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Tarbat Ness

Tarbat Ness (Scottish Gaelic: Rubha Thairbeirt) is headland that lies at the end of the Tarbat peninsula in Easter Ross, Scotland. The name is from the Gaelic tairbeart meaning "isthmus" and the Old Norse ness, meaning "headland".[1] It lies at the south of the entrance to the Dornoch Firth.

Contents

  • Geology and geomorphology 1
  • History 2
  • Modern day 3
  • Notes 4
  • References 5

Geology and geomorphology

The Upper Old Red Sandstone Devonian period bedrock contains fish fossils. There are examples of a range of pitting, saltspray and honeycomb erosion and "some of the best examples of differential erosion processes on tilted sandstone strata in Scotland".[2][3]

The height of the headland reaches 17m above sea level in the south and east and 10m in the north and west. The raised beaches provide evidence of the post-glacial changes in sea level. Water depths offshore reach 10m at 300m offshore and 20m at circa 5 kilometres (3.1 mi) offshore.[3]

History

1880 Ordnance Survey map

According to the Orkneyinga Saga the Norse Earl of Orkney, Torf-Einarr "was the first man to dig peat for fuel, firewood being very scarce on the islands, at Tarbat Ness" (Torfness in the original).[4] This is said to explain his nickname, torf meaning "peat", but it is clearly an absurd assertion.[5]

At the Battle of Tarbat Ness in the 11th century, Thorfinn the Mighty defeated "Karl Hundason",[6] possibly a Viking name for Macbeth.

Further down the peninsula near the village of Portmahomack, in the 1480s the Clan Ross slaughtered a raiding party from the Clan Mackay by locking them in the Tarbat Old Church and setting fire to it. This event is known as the Battle of Tarbat.

On 14 October 1941 a Saro Lerwick flying boat assigned to No. 4 OTU L7268 crashed into the sea near Tarbat Ness following failure of the port engine. The aircraft could not maintain altitude on single engine. Six of the crew were killed, three recovered alive.[7]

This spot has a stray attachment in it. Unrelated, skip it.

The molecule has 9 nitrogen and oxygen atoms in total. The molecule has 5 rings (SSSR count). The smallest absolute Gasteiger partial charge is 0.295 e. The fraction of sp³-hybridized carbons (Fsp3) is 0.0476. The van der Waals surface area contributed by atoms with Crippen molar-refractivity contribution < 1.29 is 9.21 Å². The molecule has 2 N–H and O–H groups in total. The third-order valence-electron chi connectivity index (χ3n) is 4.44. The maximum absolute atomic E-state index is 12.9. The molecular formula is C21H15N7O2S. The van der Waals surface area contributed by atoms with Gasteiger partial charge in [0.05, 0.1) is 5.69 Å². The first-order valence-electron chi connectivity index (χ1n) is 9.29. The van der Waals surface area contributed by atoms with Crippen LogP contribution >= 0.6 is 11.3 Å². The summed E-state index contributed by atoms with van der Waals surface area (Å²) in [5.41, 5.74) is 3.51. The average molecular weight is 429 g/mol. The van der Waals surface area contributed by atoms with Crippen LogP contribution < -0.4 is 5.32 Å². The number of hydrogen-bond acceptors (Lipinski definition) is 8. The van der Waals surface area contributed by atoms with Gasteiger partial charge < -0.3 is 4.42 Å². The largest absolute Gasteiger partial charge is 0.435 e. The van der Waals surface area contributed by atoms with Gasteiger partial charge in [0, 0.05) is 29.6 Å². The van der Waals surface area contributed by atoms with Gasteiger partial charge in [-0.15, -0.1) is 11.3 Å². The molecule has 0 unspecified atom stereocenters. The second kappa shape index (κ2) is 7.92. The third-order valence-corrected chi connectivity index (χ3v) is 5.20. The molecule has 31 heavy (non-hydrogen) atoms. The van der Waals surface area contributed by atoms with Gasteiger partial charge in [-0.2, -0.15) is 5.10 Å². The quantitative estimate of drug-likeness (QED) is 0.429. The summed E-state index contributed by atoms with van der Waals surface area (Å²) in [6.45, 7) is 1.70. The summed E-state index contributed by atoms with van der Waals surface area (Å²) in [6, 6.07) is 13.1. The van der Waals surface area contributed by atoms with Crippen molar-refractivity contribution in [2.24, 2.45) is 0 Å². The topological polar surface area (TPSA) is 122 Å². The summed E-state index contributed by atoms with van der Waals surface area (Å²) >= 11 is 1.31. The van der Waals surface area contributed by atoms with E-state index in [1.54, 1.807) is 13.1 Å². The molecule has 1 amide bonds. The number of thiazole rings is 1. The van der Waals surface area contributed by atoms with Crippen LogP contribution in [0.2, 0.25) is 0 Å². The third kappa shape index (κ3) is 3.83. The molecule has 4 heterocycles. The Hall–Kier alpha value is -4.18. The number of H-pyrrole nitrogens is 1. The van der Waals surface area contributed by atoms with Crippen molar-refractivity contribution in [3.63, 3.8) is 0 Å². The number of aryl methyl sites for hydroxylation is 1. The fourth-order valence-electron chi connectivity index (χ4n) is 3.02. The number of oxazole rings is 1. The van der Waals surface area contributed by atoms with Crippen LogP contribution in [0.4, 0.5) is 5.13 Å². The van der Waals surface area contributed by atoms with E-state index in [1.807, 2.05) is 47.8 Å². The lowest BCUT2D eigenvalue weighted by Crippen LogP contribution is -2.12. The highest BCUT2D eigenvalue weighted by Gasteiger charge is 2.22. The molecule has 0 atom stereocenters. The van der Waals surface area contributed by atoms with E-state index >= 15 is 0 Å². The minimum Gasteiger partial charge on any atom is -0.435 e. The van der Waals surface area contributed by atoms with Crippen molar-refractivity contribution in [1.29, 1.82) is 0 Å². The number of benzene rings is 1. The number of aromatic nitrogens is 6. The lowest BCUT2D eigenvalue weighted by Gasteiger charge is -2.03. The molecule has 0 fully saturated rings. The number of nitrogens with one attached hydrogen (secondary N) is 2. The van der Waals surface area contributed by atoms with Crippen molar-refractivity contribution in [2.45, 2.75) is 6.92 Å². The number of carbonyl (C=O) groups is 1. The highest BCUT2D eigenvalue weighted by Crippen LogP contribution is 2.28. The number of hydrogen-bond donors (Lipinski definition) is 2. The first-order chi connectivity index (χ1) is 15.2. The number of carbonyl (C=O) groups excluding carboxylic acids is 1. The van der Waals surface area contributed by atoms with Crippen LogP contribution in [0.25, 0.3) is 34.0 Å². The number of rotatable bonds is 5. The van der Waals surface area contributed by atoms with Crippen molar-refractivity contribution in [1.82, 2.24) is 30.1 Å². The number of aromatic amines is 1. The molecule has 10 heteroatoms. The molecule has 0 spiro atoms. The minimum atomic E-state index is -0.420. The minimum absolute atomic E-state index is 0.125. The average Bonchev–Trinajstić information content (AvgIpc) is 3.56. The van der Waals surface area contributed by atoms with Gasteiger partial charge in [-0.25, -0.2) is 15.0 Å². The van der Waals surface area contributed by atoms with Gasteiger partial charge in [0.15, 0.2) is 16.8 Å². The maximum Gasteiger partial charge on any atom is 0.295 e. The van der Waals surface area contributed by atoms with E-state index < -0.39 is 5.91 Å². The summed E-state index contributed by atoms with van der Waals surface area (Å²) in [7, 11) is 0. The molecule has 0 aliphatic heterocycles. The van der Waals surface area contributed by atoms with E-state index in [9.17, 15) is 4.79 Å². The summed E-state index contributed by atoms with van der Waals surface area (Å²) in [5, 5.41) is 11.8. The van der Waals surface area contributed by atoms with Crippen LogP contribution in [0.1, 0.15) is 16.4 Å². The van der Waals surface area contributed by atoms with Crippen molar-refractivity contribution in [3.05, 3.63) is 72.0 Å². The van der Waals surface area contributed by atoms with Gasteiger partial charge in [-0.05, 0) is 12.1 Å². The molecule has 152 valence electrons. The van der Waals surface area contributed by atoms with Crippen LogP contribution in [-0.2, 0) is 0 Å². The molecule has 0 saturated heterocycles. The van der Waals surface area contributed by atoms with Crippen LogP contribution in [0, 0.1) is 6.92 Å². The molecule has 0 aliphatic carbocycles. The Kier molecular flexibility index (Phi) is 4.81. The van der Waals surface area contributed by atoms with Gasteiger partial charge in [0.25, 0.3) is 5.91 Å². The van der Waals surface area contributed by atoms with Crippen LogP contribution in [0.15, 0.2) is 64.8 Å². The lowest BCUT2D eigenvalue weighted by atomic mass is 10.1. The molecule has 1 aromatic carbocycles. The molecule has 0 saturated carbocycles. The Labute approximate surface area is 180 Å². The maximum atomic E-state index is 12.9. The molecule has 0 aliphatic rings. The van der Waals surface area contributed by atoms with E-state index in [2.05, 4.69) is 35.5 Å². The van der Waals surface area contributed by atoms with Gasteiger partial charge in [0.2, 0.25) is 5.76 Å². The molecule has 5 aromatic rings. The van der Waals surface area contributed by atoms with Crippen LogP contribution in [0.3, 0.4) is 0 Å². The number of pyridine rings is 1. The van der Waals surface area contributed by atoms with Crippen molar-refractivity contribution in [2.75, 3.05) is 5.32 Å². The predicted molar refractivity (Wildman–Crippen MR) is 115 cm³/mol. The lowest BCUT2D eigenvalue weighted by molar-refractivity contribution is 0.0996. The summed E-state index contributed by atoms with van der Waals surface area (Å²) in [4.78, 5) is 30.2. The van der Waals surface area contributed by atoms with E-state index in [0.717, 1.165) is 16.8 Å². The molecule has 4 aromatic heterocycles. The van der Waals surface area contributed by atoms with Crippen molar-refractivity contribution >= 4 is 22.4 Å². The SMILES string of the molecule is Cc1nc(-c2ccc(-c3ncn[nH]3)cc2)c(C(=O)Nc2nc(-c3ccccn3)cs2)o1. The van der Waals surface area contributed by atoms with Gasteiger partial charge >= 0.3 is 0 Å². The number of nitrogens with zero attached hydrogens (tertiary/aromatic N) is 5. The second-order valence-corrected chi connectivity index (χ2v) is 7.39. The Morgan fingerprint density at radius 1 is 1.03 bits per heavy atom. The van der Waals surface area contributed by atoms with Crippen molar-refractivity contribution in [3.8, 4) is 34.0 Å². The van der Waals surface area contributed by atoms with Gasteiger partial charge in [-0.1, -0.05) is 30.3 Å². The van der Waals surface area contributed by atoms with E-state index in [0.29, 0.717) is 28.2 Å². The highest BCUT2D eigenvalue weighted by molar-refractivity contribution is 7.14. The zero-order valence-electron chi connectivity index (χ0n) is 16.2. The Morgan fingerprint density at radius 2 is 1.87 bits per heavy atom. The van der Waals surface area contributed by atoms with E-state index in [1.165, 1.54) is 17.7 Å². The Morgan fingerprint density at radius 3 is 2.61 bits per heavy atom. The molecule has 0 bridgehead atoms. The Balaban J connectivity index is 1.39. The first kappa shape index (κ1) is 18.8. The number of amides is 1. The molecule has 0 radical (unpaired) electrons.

Modern day

Tarbat Ness from the south across the Moray Firth

The Tarbat Ness Lighthouse is located at the north west tip of the peninsula. It was built in 1830 by Robert Stevenson and has an elevation of 53 metres (174 ft) and 203 steps to the top of the tower.[8]

The restored Ballone Castle lies at the south east end of the peninsula north of the village of Rockfield.

Notes

  1. ^ Mac an Tailier (2003) p. 111
  2. ^ Tarbat Ness. UK Fossils. Retrieved 27 January 2014.
  3. ^ a b Hansom, J.D "Tarbat Ness". JNCC/Geological Conservation Review. Volume 28: Coastal Geomorphology of Great Britain. Chapter 3: Hard-rock cliffs. Retrieved 27 January 2014.
  4. ^ Orkneyinga Saga (1981) Chapter 7. p. 29
  5. ^ Thomson (2008) p. 37
  6. ^ Roberts (1997) p. 22
  7. ^ Bussy, Geoffrey, " 'Forgotten' Flying Boat: Saro's Unfortunate Lerwick", Air Enthusiast, Stamford, Lincs, UK, Number 124, July–August 2006, pp. 25, 27.
  8. ^ "Tarbat Ness Lighthouse". Gazetteer for Scotland. Retrieved 27 January 2014.

References

  • Mac an Tàilleir, Iain (2003) Ainmean-àite/Placenames. (pdf) Pàrlamaid na h-Alba. Retrieved 26 August 2012.
  •  
  • Anderson, Joseph (ed.) (1873) The Orkneyinga Saga. Translated by Jón A. Hjaltalin & Gilbert Goudie. Edinburgh. Edmonston and Douglas. The Internet Archive. Retrieved 26 August 2013.
  • Roberts, John Lenox (1997), Lost Kingdoms: Celtic Scotland and the Middle Ages, Edinburgh University Press,  
  • Thomson, William P. L. (2008) The New History of Orkney. Edinburgh. Birlinn. ISBN 978-1-84158-696-0

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